Friday, September 7, 2012
Reverend’s Reviews: Labors of Love
Out in theaters nationwide today is CBS Films’ The Words. This star-studded morality play blends literary, historical and romantic elements into a continuously intriguing but ultimately only semi-satisfying froth. Still, the 11-year trek its writer-directors took from page to screen ought to merit them and the film some kind of award. Bradley Cooper (who also produced) gives a terrific dramatic performance as Rory Jansen, an aspiring novelist desperate for publication. After a long-lost manuscript by an unknown author inadvertently comes into his possession, Jansen decides to put his name on it and — voila — he becomes an overnight literary sensation.
Then, just when life starts to take off for Jansen and his lovingly supportive wife (Star Trek’s Zoe Saldana), the book’s original author appears. Identified only as “The Old Man” and played by Jeremy Irons, he relates the tortured history behind his work to Jansen. This subsequently sets Jansen into a tailspin as he deals with the ramifications of essentially stealing the other man’s life. Meanwhile, Dennis Quaid plays another, contemporary writer who has chronicled the men’s saga in his own book, but is it a work of fiction or something much more reality-based, discomfortingly so?
The Words has a lot going in its favor: the exceptional cast (which also features Ben Barnes, Olivia Wilde, J.K. Simmons, Michael McKean, Ron Rifkin and Zeljko Ivanek); taut direction by Brian Klugman and Lee Sternthal, whose biggest prior credit was as writers of the story for Tron: Legacy; Michele Laliberte’s exquisite production design; the naturally-lit cinematography of Antonio Calvache; and Marcelo Zarvos’ urgent music score. At the end of the film, though, the payoff isn’t as good or effective as it could and should have been. Also, Irons’ performance rang increasingly false for me as the story progressed; despite his stooped posture and realistic old-age makeup, Irons speaks and moves in a younger manner than would most men pushing 90 years old. Still, I can recommend The Words to moviegoers hungry for thought-provoking fare.
More enjoyable and, in the end, more cohesive is Anthony Meindl’s comedic labor of love Birds of a Feather. Although so recently completed it doesn’t have distribution yet, the film has already won the Spirit of the Festival Award at the 2012 Honolulu Rainbow Film Festival and is well worth keeping your eyes open for it. Meindl wrote and directed Birds of a Feather and stars in it as Mark, a failed actor-turned-successful shoe salesman. He becomes reunited with his former co-star and fiancée, Julie (the very funny Lindsay Frame), who recruits Mark into directing a proposed musical version of Chekhov’s The Seagull.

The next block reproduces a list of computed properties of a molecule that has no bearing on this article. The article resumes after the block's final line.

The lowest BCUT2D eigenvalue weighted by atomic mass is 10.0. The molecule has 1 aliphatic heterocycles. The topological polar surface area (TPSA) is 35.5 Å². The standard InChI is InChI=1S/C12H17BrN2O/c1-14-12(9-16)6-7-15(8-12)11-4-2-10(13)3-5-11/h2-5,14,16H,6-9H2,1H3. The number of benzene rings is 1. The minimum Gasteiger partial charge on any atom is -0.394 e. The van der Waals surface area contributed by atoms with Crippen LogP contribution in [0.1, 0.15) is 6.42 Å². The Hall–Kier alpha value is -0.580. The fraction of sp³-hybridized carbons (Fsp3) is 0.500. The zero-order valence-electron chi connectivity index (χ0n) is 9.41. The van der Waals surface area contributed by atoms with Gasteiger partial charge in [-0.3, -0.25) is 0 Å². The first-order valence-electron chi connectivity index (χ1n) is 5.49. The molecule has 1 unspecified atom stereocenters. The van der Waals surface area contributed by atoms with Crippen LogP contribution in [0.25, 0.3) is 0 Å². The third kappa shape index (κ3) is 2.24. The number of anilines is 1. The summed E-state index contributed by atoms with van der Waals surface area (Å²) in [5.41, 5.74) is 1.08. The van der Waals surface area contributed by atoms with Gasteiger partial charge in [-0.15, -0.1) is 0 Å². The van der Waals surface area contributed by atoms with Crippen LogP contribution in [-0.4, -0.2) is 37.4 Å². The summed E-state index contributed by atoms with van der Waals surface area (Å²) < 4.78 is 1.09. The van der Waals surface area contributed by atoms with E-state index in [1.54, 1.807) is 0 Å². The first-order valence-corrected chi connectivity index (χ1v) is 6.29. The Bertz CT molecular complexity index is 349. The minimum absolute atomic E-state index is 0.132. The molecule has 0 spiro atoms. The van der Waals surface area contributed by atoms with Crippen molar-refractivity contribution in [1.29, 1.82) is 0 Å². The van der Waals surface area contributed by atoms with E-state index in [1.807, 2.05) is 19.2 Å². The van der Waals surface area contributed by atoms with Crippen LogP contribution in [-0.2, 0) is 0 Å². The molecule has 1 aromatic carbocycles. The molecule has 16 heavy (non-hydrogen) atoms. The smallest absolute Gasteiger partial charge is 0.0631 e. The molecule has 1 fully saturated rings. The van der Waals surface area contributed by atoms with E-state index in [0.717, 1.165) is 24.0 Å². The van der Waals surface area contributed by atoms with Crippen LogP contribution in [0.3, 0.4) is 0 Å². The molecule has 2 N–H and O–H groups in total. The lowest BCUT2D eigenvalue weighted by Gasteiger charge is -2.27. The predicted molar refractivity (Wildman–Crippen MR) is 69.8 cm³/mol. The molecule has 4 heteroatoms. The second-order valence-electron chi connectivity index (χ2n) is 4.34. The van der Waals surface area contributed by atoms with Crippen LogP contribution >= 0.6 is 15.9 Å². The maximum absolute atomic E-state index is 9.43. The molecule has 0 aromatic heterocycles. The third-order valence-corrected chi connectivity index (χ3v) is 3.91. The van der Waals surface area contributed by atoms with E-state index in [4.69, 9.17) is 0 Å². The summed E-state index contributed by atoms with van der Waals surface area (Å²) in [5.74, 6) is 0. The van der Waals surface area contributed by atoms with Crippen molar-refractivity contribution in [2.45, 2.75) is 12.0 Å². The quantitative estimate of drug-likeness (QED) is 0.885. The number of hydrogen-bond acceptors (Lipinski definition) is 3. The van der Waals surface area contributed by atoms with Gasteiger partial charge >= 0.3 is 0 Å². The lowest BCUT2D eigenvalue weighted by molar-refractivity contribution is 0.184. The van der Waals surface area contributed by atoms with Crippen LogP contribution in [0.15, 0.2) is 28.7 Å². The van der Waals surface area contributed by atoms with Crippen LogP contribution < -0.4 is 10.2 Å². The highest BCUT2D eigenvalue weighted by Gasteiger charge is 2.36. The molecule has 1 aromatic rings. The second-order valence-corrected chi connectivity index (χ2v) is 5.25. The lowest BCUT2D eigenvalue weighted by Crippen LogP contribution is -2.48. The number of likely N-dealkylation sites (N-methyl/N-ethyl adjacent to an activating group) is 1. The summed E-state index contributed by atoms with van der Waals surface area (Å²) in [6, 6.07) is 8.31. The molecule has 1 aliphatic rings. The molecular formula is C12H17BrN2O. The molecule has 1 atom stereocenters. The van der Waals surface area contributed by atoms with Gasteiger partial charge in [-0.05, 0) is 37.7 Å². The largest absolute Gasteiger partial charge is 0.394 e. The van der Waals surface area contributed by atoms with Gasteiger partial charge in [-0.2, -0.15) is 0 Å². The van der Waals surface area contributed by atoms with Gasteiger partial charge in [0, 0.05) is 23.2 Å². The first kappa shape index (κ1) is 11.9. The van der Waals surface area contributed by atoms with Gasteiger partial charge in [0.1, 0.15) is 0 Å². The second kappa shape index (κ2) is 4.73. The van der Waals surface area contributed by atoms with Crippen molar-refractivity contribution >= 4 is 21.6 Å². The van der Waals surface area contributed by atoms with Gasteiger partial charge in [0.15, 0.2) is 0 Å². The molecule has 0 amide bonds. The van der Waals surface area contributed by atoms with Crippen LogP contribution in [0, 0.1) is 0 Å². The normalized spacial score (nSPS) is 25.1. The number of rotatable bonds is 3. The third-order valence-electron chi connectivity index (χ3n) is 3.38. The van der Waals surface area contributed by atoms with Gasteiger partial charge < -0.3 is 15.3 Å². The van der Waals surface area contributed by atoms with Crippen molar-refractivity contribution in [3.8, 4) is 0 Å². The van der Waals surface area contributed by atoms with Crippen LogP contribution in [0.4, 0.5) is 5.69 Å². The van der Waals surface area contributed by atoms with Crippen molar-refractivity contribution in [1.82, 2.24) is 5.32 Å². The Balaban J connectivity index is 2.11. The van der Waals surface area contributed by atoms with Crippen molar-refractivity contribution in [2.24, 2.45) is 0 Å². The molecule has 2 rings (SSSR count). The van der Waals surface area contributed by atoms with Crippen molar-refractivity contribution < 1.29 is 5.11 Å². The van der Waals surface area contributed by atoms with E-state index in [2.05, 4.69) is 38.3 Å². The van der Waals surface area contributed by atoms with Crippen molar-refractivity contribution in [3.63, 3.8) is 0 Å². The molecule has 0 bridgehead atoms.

Meindl — who is gay and very attractive in an Aaron Eckhart way — has assembled a great, game cast that includes Danielle Hoover as a reality TV star on a downward slide, Kenny Kelleher as her agent, soap opera actor Trevor Donovan playing himself, Blubberella star Lindsay Hollister and, in a too-brief appearance, Oscar winner Olympia Dukakis. Such actors assure that Birds of a Feather at least has cult film potential, although mainstream lovers of theatre and movie musicals will likely love it too. It deserves distribution, and I’ll pray Meindl gets it soon.
Finally, LA-based filmgoers have their pick starting today of no less than three GLBT-themed labors of love, all of them worth seeing. Ira Sachs’ autobiographical Keep the Lights On, reviewed here previously in conjunction with its July screening at Oufest, is the must-see gay movie of the year thus far. Hollywood to Dollywood documents the cross-country effort adorable gay twins Gary and Larry Lane undertook in order to hand-deliver a screenplay they wrote to their idol, Dolly Parton. And another acclaimed documentary, The Right to Love: An American Family, focuses on the anti-discrimination fight waged on YouTube by a gay married couple and their two adopted children. Truly, an abundance of riches.
The Words: B
Birds of a Feather: B+
Review by Rev. Chris Carpenter, resident film critic of Movie Dearest and Rage Monthly Magazine.